Pola Negri Brings Empire-Shaking Intrigue to Hotel Imperial – 35mm Print with Live Music by Dennis Scott!

Music Box Theatre – 3733 N Southport Ave., Chicago, IL 60613
Tickets: $11

Saturday, June 8 @ 11:30 AM
Directed by Mauritz Stiller • 1927
Live organ accompaniment by Music Box house organist Dennis Scott
“Out of the riotous welter of war, love, and empire-shaking intrigue, roars this great melodrama—Hotel Imperial! Pola Negri’s greatest by far!” bellowed Paramount, emphasizing the salability of a film they likely feared exhibitors would be too quick to dismiss as a specialty item. The height of Hollywood’s polyglot cosmopolitanism from the most continental of studios, Hotel Imperial was based on a 1917 play from Hungarian writer Lajos Biro, directed by Swedish pioneer Mauritz Stiller, produced by German UFA exile Erich Pommer, and built around the peculiar glow of Polish star Pola Negri. The titular hotel stands as a bygone luxury in war-torn Galicia, with the Russian army advancing on Austro-Hungarian forces. An escaped Hussar (James Hall) finds refuge in the Hotel Imperial and poses as the establishment’s butler with the help of housekeeper Anna (Negri), who must fend off the amorous advances of a Russian general (George Siegmann) and keep her eyes on an infamous spy (Michael Vavitch). Stiller had achieved immense success in Sweden with films such as Sir Arne’s Treasure and The Saga of Gosta Berling, but it was seemingly only his involvement with the latter’s breakthrough star, Greta Garbo, that brought him to the attention of M-G-M. His stateside career was a series of false starts, pilfered projects, and studio clashes; within a year of Hotel Imperial, he would return to Sweden and die at age 45. This, his only extant American feature, is a rare glimpse of a cinema too fragile to last. (KW)
85 min • Paramount Pictures • 35mm from Library of Congress, permission Paramount
Short: “Cartoons in the Hotel” (Raoul Barre, 1915) – 10 min – 16mm

“[A] beautifully directed film that contains [Pola Negri’s] last role of substance.” — Village Voice

Music Box Theatre – 3733 N Southport Ave., Chicago, IL 60613
Tickets: $10

Monday, June 10 @ 7 PM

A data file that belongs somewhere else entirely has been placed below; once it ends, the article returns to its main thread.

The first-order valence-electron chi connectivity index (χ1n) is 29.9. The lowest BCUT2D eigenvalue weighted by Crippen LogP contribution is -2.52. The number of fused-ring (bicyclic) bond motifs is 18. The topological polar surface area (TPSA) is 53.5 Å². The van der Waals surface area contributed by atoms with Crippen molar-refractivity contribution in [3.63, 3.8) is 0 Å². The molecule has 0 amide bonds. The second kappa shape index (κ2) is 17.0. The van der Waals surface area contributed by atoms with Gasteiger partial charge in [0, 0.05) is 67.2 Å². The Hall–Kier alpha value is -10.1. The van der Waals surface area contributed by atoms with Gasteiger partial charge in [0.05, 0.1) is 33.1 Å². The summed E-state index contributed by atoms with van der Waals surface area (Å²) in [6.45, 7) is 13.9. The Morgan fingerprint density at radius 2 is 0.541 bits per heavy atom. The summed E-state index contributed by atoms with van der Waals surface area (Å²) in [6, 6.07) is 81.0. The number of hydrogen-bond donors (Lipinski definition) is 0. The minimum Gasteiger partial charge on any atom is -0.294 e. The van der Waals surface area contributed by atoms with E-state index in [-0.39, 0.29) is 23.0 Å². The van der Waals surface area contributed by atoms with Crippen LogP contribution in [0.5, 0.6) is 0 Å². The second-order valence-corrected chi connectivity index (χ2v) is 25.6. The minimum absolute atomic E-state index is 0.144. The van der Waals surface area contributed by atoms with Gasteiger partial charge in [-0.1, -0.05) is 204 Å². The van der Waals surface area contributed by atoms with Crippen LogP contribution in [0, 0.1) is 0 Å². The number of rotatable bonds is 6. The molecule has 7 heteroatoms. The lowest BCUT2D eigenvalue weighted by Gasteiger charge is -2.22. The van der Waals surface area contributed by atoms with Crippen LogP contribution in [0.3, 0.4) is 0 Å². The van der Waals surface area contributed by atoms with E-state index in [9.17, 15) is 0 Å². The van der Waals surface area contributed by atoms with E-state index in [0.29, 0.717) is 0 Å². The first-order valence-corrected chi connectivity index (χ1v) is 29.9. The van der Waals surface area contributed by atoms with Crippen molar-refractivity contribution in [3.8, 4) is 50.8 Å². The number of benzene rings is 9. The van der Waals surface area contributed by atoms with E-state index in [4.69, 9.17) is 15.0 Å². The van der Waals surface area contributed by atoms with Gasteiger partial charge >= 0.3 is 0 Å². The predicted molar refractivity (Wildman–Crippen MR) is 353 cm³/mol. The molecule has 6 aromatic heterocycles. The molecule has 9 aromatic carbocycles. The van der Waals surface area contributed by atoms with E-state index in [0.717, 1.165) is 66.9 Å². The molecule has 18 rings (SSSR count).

Directed by Hal Hartley • 1990
If Frank Borzage had survived to see the end of the Reagan Era, hated television, took the gruff-but-gentle romance of Spencer Tracy and Loretta Young in Man’s Castle and set it in suburban, blue collar Long Island in 1990, he might have made a movie something along the lines of Trust. Adrienne Shelly plays Maria Caughlin, a high school senior whose mother (Merritt Nelson) accuses her of killing her father. When she meets Matthew (Martin Donovan), an electronics whiz who can’t hold down a job and lives alone with his abusive father, she’s looking for a place to stay, and the two heroes quickly find they have something the other one needs. An unflinchingly independent filmmaker who has managed to survive at least two sea changes in independent filmmaking, Hal Hartley made his second feature for around $1 million. Hartley’s signature use of highly stylized dialog and low-fi soundtrack, and Michael Spiller’s empathetic cinematography, are almost hypnotic, and Trust is as moving, subversive, and funny as it was in 1990, simply the kind of movie we have to show to you. Trust screens in a new 35mm print commissioned by CFS, special thanks to Hal Hartley/Possible Films and to Kim Young and Doug Ledin of FotoKem. (JA)
107 min • Zenith Productions • 35mm from Chicago Film Society Collections, Permission Possible Films
Short: “Going Out of Business” (Christopher Gamboni, 1985) – 15 min – 16mm courtesy of the Reserve Film and Video Collection of The New York Public
Library for the Performing Arts.

“A romantic mirage from the ruins of the 1990s American independent movement, which still has fans if no financiers, TRUST is a treasure, an indelible document of misgivings and longing and fated love you should witness on the Music Box Theatre screen.” Ray Pride, New City

“CRUCIAL VIEWING: Still Hal Hartley’s finest hour, TRUST is heartbreaking and laugh-out-loud funny, often both at once.” Ben Sachs, Cine-File Chicago

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